Production goal: For 2017, National Grid has a target of 1.5 MW of installed CHP capacity that corresponds to 11,250 MWh of savings. Will the number of projects and sizes many vary, the target is estimated to be achieved through three installations. 

Revenue Streams: CHP systems have access to production incentives through National Grid's CHP Program. For any project greater than 1 new MW, a performance-based energy efficiency incentive, capped at $20/kW-year ($1.66/kW-month) for a period of up to ten years, is available.

Last Updated: August 2017

There are currently no state policies designed to acquire energy savings from CHP (like other efficiency resources) or energy generation from CHP (in terms of kWh production) that apply to all forms of CHP.

Last Updated: August 2017

There are currently no state policies designed to acquire energy savings from CHP (like other efficiency resources) or energy generation from CHP (in terms of kWh production) that apply to all forms of CHP.

Last Updated: August 2017

There are currently no state policies designed to acquire energy savings from CHP (like other efficiency resources) or energy generation from CHP (in terms of kWh production) that apply to all forms of CHP.

Last Updated: August 2017

There are currently no state policies designed to acquire energy savings from CHP (like other efficiency resources) or energy generation from CHP (in terms of kWh production) that apply to all forms of CHP.

Last Updated: August 2017

There are currently no state policies designed to acquire energy savings from CHP (like other efficiency resources) or energy generation from CHP (in terms of kWh production) that apply to all forms of CHP.

Last Updated: August 2017

CHP in energy efficiency standards: Vermont Public Service Board (PSB) established a statewide energy efficiency utility, Efficiency Vermont, along with a funding mechanism to support it. Efficiency Vermont is administered by Vermont Energy Investment Corporation (VEIC), which is an independent, nonprofit corporation. The EEU implements that implements the state’s Energy Reduction Goals. The Order of Appointment (OOA) that describes the general responsibilities and scope of activities to be performed by the energy efficiency utility includes guidance related to project and savings eligibility for customer-sited generation including deployed CHP.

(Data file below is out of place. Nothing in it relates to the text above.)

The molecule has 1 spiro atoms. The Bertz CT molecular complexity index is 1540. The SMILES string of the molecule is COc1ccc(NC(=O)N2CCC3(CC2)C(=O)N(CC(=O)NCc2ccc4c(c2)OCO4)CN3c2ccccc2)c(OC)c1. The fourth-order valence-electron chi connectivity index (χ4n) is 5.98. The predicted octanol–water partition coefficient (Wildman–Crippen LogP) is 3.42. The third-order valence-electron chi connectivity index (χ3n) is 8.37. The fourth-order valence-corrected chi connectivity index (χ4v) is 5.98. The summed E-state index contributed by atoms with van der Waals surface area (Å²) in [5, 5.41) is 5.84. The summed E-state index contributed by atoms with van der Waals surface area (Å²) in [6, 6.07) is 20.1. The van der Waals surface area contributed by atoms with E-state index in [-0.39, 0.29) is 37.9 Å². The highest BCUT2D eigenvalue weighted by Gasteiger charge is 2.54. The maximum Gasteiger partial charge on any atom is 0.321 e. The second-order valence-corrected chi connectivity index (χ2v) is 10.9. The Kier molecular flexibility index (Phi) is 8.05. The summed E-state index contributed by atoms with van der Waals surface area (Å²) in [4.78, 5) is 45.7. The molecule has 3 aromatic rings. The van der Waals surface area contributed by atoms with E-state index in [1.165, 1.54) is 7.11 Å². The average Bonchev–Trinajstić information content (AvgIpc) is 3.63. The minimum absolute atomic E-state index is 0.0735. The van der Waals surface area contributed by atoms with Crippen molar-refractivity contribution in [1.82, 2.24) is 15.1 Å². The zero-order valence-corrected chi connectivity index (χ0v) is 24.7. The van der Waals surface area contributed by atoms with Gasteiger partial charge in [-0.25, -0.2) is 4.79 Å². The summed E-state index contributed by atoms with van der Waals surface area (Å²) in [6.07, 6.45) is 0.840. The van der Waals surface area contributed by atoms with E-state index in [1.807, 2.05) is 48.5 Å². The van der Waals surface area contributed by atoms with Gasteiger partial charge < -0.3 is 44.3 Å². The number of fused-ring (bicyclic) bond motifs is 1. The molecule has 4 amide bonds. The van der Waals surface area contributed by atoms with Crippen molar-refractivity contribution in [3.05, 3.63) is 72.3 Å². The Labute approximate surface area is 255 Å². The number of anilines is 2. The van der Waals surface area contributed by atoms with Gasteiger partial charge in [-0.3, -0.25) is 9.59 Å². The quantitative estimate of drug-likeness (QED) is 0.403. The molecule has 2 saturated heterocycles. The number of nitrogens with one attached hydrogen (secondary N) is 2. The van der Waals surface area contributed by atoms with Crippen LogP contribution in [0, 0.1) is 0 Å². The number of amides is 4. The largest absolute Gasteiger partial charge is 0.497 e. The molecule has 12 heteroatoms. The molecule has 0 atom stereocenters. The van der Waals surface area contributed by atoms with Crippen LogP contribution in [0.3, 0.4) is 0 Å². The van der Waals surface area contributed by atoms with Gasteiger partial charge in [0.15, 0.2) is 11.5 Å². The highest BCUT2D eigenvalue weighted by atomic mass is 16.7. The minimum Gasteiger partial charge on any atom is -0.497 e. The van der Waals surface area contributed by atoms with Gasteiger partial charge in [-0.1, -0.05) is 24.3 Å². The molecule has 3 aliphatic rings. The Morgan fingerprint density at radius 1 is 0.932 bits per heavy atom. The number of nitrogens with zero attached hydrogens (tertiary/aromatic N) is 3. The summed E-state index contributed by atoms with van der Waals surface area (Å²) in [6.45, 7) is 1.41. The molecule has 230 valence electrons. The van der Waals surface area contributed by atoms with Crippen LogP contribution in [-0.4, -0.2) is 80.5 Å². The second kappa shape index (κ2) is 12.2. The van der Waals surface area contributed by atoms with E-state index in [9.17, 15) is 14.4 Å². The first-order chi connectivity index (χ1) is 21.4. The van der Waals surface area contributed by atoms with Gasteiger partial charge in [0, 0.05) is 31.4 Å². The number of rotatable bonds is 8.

Last Updated: July 2017

There are currently no state policies designed to acquire energy savings from CHP (like other efficiency resources) or energy generation from CHP (in terms of kWh production) that apply to all forms of CHP.

Last Updated: July 2017

CHP in energy efficiency standards: Washington has an energy efficiency resource standard for the state's electric utilities. It calls for electric utilities that serve more than 25,000 customers in the state of Washington to pursue all available conservation that is cost-effective, reliable, and feasible. Specifically, utilities must (1) identify achievable cost-effective conservation potential through 2019, with reviews and updates every two years for the subsequent 10 years and (2) establish and meet biennial targets for conservation.  Highly efficient CHP systems – that is, systems with a useful thermal energy output of no less than 33% of the total energy output – count towards a utility’s conservation target.

Last Updated: August 2017

There are currently no state policies designed to acquire energy savings from CHP (like other efficiency resources) or energy generation from CHP (in terms of kWh production) that apply to all forms of CHP.

Last Updated: July 2017

CHP in energy efficiency standards:  Wisconsin established an energy efficiency resource standard in 2006. This standard requires that energy efficiency goals be met, and looks to the Wisconsin Focus on Energy Program to achieve these goals. CHP is not specifically identified as an eligible resource within the standard, but Focus on Energy programs support the deployment of CHP in certain sectors of the economy.

Last Updated: August 2017

There are currently no state policies designed to acquire energy savings from CHP (like other efficiency resources) or energy generation from CHP (in terms of kWh production) that apply to all forms of CHP.

Last Updated: August 2017